New Delhi, January 17
As millions shun WhatsApp and download new chat platforms in search for a secure experience, mind you that security is nothing but an illusion and there is no guarantee that Telegram or Signal may not be hacked in the future, especially when nation-state actors with highly sophisticated tools and huge resources are on the prowl.
Encryption is fundamentally flawed and once hackers get to know any vulnerability or bug in the whole data travel journey—apps, mobile operating system, public Wi-Fi, Cloud and the physical data centres—your personal and sensitive information is always at their mercy.
The Telegram development team is based in Dubai.
The Telegram team had to leave Russia due to local IT regulations and has tried a number of locations as its base, including Berlin, London and Singapore. It does not store data within the boundaries of India.
Signal does not own its own data centres. The company is entirely Cloud based, which puts data at risk as cyber-attacks on Cloud-based services have increased in the recent past.
In case the data is compromised, India which does not have a dedicated law on privacy or on cyber security, will not be able to do much, unlike Europe which has a strong General Data Protection Regulation (GDPR) that treats the safety of its users’ data diligently and seriously.
According to Pavan Duggal, one of the nation’s top cyber law experts and a seasoned Supreme Court lawyer, if you are looking for complete and absolute security, you have to realise that security is a relative term.
“What was secure yesterday is not secure today and what is secure today will not be secure tomorrow. Blindfoldly relying upon these platforms would not suffice. There is a need for people to incorporate cybersecurity as a way of life,” Duggal told IANS.
Be it Pegasus software attack on WhatsApp or the great Twitter crypto hacking last year that compromised accounts of celebrities like US President-elect Joe Biden, former US President Barack Obama, Tesla CEO Elon Musk, Microsoft founder Bill Gates, Amazon founder Jeff Bezos (you name it), people are always facing the risk of losing their data.
The latest is the SolarWinds attack that has rocked the US agencies and several tech giants. It is not that the bad actors directly compromised their networks; they used a third-party software called Orion sold by IT management company SolarWinds to infiltrate the systems even of the US Department of Justice (DoJ), The suspected Russian hackers installed a malware in the Orion software and accessed sensitive data belonging to at least 250 US government agencies and businesses. Around 18,000 private companies and government agencies downloaded the infected Orion software.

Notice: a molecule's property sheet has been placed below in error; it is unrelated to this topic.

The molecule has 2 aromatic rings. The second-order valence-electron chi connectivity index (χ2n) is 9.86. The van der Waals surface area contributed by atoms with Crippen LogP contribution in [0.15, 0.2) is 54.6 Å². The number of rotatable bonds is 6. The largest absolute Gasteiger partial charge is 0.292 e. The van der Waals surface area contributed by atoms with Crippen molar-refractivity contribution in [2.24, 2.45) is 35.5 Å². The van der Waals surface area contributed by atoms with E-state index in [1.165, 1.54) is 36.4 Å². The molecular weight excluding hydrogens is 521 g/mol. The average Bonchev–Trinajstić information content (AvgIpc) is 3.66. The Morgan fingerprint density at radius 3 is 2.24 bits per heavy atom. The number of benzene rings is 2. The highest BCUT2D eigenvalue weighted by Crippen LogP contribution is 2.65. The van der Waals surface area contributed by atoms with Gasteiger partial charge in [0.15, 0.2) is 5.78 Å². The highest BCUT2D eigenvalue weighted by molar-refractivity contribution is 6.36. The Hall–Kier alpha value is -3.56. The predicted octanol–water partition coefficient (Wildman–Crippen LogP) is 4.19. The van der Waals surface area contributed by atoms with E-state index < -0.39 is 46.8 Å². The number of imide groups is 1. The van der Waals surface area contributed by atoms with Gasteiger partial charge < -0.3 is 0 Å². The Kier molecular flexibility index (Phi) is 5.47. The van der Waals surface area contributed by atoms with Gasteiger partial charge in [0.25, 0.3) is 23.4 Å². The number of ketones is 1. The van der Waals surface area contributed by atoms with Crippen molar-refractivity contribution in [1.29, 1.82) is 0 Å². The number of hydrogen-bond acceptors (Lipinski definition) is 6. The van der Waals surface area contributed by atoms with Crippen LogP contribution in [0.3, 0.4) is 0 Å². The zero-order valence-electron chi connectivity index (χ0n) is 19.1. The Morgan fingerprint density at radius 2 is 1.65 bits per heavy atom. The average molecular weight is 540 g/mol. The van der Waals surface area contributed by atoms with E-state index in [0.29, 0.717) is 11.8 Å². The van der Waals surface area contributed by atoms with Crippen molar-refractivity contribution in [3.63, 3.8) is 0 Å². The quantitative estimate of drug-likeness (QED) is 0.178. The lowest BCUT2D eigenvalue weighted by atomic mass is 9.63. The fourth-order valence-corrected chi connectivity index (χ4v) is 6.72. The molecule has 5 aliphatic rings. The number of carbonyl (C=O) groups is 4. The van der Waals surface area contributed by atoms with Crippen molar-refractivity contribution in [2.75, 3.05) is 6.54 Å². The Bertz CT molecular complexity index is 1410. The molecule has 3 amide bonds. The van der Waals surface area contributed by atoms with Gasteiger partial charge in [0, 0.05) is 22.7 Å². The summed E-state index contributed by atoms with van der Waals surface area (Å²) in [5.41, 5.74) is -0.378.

At least 24 big companies, including tech giants like Intel, Cisco, VMware Nvidia and even a cybersecurity firm FireEye, have suffered the ‘SolarWinds’ hack.
Microsoft discovered its systems were infiltrated “beyond just the presence of malicious ‘SolarWinds’ code.” The hackers were able to “view source code in a number of source code repositories”, the tech giant informed.
According to leading tech policy and media consultant Prasanto K. Roy, when WhatsApp discovered the Pegasus attack, it quickly fixed the vulnerability, informed users whom it could trace the hack to, informed the relevant governments and initiated legal proceedings against the spyware’s creators in the US federal court.
“Unlike WhatsApp/Facebook, competitors Signal or Telegram are unlikely to have the resources to do any or all of these in response to a bug. At the most, they’d fix the bug,” Roy told IANS.
Another big worry is that the present-day situation increasingly refers to a massive policy vacuum that exists in India in the context of protection of privacy and data.
“As of today, India does not have a dedicated law on privacy or on cybersecurity. Further, it still does not have a legal framework in place for protecting all kinds of data. The Personal Data Protection Bill, 2019 is pending consideration before the Joint Parliamentary Committee. Further, India does not have a dedicated policy on data localisation,” Duggal informed.
“The circumstances and ecosystem are very ripe for state and non-state actors to do activities aimed at prejudicially impacting the security, integrity, sovereignty and also cyber sovereign interests of India”.
Mere switching to new chat platforms alone may not suffice.
“You will have to inculcate new life skill sets which need to be built on the foundation of cybersecurity and data privacy,” he said, adding that the present law is extremely deficient and is incapable of protecting personal and data privacy.
The current Personal Data Protection Bill, 2019 leaves much to be desired and needs to be completely supplemented by an overhauled legislative framework, which can focus on the concerns and protection of rights of stakeholders concerning their data in the digital ecosystem.
Next time when any of the new apps you have shifted to are compromised, which chat or social media app do you have on your mind? — IANS